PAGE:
Rebecca Judd’s midwife: “There are only two ways a breech baby will turn.”

Video by Birth Becomes Her

Midwife Cath Curtin is used to seeing women get upset when she tells them their baby is in the breech position – that is, head up instead of head down.

“If they’re 20 weeks or 23 weeks, you wouldn’t say anything,” she tells Mamamia. “But it’s usually around 34, 36 weeks that we’d start to say, ‘Your baby is breech and it’s going to stay there.’”

Curtin says before 34 weeks, babies can turn themselves around. But after that, they normally stay in the position they’re in, especially if it’s what’s called a “frank breech”.

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“That means their bottom is really wedged down into the pelvis,” Curtin says. “They don’t move.”

A lot of mums-to-be aren’t happy to get the news.

“These days, most doctors choose to do a caesarean section for a breech presentation. That is what can be upsetting. But once you explain it properly, the women are usually fine about it.

“You explain that it’s okay to have a caesarean section.”

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Women often ask if it’s possible for the doctor to turn the baby. Curtin says it depends on the baby’s position.

“If it’s sitting down in that frank breech, it’s very hard to actually turn it. But if it’s sitting like a Buddha, with its legs crossed, it’s easier to do the turning.”

However, she says it’s not that common anymore.

“It just lets them down and they feel very sad and they feel like they’ve failed.” (Image: Getty)

“It’s very painful for the mother in some situations, and because we’re so good at doing caesarean sections these days and the risk is lower, most doctors don’t choose to do the turning of the baby.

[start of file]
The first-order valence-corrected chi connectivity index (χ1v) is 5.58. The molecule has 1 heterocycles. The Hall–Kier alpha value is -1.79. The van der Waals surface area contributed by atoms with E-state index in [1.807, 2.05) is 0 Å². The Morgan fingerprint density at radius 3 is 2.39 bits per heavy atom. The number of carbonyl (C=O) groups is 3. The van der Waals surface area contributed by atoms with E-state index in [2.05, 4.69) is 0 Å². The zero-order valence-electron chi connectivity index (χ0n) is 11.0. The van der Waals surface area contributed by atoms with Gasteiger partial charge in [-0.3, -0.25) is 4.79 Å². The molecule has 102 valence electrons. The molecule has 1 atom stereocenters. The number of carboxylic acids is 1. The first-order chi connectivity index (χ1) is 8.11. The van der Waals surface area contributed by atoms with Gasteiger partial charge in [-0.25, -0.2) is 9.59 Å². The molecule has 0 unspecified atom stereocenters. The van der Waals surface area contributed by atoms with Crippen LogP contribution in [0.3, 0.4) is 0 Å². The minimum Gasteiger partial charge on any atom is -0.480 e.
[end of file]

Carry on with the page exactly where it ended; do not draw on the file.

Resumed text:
“Often, the baby would be turned and the doctor would walk out and the baby would just turn right back into the breech position. Sometimes it just is what it is.”

The internet is bursting with suggestions for women who want to turn their babies themselves. Doing handstands in a swimming pool. Getting the woman’s partner to shine a torch towards the pelvis and sing. Putting a heat pack at the base of the pelvis and an ice pack on the rib cage. There’s also the traditional Chinese practice of moxibustion, which involves burning a herb near the small toe.

Curtin has heard them all, including shining a torch.

“These things don’t work,” she says. “You could have the MCG lights but the baby’s not going to turn.

“There are two ways a baby will turn: one, by itself, and two, manually, by a doctor.”

She believes it’s not even worth trying the other methods.

“Please don’t Google. It sets women up to fail and that’s not fair. We’ve got to support women and help them feel like they trust us as medical professionals. It’s not right to inform women that this is a chance of turning a baby. It just lets them down and they feel very sad and they feel like they’ve failed. I like to build women up and make them feel empowered.”

LISTEN: Mamamia's 'mother's group for your ears' discusses fostering the relationships with the people important to you after giving birth (post continues after audio...)

Plus, there’s always the chance that the baby will turn by itself.

“You never say never in obstetrics. The body is a wondrous thing.”

Occasionally, when that does happen, the response from women is surprising.

“I’ve seen women all ready for a caesarean section and then the baby’s turned and they’ve so got their head around having a caesarean section that they go ahead with it.

“It’s a mindset.”

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